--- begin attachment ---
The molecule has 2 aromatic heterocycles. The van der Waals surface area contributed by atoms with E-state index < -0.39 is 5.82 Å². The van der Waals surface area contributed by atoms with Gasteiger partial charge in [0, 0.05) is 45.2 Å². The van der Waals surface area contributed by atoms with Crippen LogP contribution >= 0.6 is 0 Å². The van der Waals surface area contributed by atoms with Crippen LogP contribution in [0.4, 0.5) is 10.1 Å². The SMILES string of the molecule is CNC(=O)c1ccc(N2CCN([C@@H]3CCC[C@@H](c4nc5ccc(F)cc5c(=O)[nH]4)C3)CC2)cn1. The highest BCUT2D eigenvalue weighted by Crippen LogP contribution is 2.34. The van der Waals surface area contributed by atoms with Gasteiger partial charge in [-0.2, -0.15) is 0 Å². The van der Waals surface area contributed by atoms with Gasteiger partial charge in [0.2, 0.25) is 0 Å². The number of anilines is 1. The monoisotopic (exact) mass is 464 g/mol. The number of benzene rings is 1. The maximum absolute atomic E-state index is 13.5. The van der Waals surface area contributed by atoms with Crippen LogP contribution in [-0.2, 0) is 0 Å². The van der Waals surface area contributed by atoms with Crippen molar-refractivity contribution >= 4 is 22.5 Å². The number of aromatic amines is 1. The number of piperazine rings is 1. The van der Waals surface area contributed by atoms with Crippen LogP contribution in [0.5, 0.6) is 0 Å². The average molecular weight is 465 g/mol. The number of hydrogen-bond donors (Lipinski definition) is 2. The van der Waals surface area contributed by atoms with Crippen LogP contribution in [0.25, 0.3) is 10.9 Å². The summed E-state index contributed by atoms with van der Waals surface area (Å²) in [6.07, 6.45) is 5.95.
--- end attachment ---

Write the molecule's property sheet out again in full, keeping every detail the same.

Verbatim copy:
The molecule has 2 aromatic heterocycles. The van der Waals surface area contributed by atoms with E-state index < -0.39 is 5.82 Å². The van der Waals surface area contributed by atoms with Gasteiger partial charge in [0, 0.05) is 45.2 Å². The van der Waals surface area contributed by atoms with Crippen LogP contribution >= 0.6 is 0 Å². The van der Waals surface area contributed by atoms with Crippen LogP contribution in [0.4, 0.5) is 10.1 Å². The SMILES string of the molecule is CNC(=O)c1ccc(N2CCN([C@@H]3CCC[C@@H](c4nc5ccc(F)cc5c(=O)[nH]4)C3)CC2)cn1. The highest BCUT2D eigenvalue weighted by Crippen LogP contribution is 2.34. The van der Waals surface area contributed by atoms with Gasteiger partial charge in [-0.2, -0.15) is 0 Å². The van der Waals surface area contributed by atoms with Gasteiger partial charge in [0.2, 0.25) is 0 Å². The number of anilines is 1. The monoisotopic (exact) mass is 464 g/mol. The number of benzene rings is 1. The maximum absolute atomic E-state index is 13.5. The van der Waals surface area contributed by atoms with Crippen LogP contribution in [-0.2, 0) is 0 Å². The van der Waals surface area contributed by atoms with Crippen molar-refractivity contribution >= 4 is 22.5 Å². The number of aromatic amines is 1. The number of piperazine rings is 1. The van der Waals surface area contributed by atoms with Crippen LogP contribution in [0.5, 0.6) is 0 Å². The average molecular weight is 465 g/mol. The number of hydrogen-bond donors (Lipinski definition) is 2. The van der Waals surface area contributed by atoms with Crippen LogP contribution in [0.25, 0.3) is 10.9 Å². The summed E-state index contributed by atoms with van der Waals surface area (Å²) in [6.07, 6.45) is 5.95.